Little did Megan Abell know that answering a Craigslist ad would lead her to the thriving career she has today. Megan, the Deputy Director of Mobilization at Common Sense Media, has organized millions of people—from consulting for the ACLU to Obama’s 2012 campaign. In 2014, she changed industries help build Airbnb's Mobilization program to engage thousands of Airbnb hosts in making their voices heard in San Francisco's heated policy debate around a new short-term registration law. The key to successful organizing, she says, is persistence.
We sat down with Megan to pick her brain on what businesses can learn from political mobilization.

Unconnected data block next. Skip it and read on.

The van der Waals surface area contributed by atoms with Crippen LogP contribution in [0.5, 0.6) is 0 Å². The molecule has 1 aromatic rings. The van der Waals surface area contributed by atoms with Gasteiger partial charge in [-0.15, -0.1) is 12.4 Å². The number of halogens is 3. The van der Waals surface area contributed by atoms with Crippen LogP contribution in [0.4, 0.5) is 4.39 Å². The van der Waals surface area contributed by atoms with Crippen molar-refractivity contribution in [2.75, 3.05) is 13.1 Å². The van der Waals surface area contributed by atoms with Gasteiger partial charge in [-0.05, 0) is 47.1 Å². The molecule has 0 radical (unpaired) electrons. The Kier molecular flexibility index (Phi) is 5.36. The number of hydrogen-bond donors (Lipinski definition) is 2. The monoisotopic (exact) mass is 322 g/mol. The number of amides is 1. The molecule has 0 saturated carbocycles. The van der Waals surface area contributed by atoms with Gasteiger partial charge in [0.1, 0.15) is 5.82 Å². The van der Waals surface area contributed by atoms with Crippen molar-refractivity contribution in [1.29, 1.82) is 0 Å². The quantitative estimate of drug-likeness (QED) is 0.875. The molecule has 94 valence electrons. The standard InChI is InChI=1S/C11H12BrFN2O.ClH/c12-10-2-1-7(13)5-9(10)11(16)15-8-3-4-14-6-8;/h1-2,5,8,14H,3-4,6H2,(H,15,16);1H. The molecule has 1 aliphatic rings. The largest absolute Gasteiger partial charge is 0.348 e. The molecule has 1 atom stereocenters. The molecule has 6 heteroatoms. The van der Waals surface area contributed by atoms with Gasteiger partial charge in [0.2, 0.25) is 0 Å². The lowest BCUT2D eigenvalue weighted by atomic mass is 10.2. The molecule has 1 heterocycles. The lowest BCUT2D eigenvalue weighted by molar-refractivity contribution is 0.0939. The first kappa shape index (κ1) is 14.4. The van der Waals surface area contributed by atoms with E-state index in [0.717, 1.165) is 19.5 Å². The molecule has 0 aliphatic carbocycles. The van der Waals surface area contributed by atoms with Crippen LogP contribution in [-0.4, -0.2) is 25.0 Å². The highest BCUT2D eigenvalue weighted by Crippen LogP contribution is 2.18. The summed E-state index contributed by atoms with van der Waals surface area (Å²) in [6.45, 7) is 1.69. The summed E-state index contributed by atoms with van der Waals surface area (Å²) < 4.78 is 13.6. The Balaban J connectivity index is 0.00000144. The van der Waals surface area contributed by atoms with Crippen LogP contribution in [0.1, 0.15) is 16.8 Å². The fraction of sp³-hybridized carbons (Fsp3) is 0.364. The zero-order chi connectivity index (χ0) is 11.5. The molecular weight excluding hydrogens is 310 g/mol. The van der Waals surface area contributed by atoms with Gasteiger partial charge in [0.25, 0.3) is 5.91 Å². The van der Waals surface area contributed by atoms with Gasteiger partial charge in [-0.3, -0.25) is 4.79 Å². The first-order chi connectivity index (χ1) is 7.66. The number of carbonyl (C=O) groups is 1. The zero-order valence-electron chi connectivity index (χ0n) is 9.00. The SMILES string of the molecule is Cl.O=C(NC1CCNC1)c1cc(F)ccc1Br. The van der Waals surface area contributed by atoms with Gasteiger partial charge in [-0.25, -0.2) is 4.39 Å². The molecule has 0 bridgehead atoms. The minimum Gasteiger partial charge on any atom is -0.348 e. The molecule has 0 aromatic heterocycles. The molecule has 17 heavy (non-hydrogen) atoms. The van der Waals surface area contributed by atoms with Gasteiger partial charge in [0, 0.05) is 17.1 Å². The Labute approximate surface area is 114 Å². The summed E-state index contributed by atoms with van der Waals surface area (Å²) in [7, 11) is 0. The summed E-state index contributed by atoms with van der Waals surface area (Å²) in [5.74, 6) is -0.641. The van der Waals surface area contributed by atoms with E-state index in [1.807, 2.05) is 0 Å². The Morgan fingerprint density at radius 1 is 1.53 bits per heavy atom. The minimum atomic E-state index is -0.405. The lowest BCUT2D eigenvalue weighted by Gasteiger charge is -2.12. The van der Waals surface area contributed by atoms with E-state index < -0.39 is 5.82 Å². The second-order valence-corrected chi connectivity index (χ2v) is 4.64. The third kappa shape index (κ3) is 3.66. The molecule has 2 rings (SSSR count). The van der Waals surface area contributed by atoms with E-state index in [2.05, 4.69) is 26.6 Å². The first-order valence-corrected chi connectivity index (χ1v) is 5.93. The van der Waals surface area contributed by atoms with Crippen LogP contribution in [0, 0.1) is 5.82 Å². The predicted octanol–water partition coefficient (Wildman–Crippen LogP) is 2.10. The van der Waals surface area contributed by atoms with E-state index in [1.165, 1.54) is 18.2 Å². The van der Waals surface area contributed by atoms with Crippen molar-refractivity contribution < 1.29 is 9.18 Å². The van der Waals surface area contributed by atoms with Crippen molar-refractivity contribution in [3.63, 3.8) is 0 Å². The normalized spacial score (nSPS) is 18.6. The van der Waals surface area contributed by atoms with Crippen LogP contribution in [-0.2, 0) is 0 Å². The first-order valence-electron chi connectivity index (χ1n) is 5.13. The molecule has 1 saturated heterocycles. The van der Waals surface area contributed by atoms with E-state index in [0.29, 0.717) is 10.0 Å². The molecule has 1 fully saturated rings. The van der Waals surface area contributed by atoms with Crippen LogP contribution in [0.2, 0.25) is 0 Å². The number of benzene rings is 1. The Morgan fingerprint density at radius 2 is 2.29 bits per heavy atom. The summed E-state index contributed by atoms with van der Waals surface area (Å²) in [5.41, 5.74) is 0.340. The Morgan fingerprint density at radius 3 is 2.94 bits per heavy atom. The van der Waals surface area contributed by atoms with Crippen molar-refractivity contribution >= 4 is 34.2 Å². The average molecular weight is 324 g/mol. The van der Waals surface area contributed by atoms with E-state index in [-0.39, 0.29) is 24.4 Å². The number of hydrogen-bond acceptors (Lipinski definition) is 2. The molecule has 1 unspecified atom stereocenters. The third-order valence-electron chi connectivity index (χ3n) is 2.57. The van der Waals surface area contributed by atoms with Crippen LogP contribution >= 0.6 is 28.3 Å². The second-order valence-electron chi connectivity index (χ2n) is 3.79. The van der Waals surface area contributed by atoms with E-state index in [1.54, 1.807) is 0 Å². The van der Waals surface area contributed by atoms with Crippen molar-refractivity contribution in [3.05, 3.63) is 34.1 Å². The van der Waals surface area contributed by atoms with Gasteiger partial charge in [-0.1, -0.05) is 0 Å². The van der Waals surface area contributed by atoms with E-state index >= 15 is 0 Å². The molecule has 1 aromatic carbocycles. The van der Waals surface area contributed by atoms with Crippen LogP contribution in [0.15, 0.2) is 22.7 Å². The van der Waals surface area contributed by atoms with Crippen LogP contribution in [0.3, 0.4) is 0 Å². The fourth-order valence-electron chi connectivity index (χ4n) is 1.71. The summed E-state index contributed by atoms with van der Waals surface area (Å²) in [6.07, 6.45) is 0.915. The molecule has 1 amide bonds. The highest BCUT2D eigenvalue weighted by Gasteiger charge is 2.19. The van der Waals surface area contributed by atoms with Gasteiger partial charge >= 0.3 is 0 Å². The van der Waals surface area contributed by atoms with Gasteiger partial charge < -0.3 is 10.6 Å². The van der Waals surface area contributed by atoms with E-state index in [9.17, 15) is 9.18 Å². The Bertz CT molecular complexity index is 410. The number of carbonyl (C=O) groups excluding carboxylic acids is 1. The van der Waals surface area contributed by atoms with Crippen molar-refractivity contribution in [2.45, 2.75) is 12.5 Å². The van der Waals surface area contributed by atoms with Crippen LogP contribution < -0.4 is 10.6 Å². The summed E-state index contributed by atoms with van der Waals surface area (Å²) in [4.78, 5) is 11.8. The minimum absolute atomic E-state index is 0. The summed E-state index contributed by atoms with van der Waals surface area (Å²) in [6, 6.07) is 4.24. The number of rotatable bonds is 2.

Mobilize: Why did you decide to make the switch from politics to tech?
Megan: I wasn't actively looking for a new position, but when this floated across my desk through my network, I thought, "Huh? This tech company wants to hire organizers?” Something about that just being odd, made me want to figure out what it was, and figure out why they were doing that.
Airbnb's mobilization plans were non-existent at that point, so there was nothing I could find in the press about why this was happening. I went to the interview wanting to understand, "Why are you guys doing this and what's going on?"
Mobilize: What about Airbnb’s problem intrigued you to pursue the opportunity?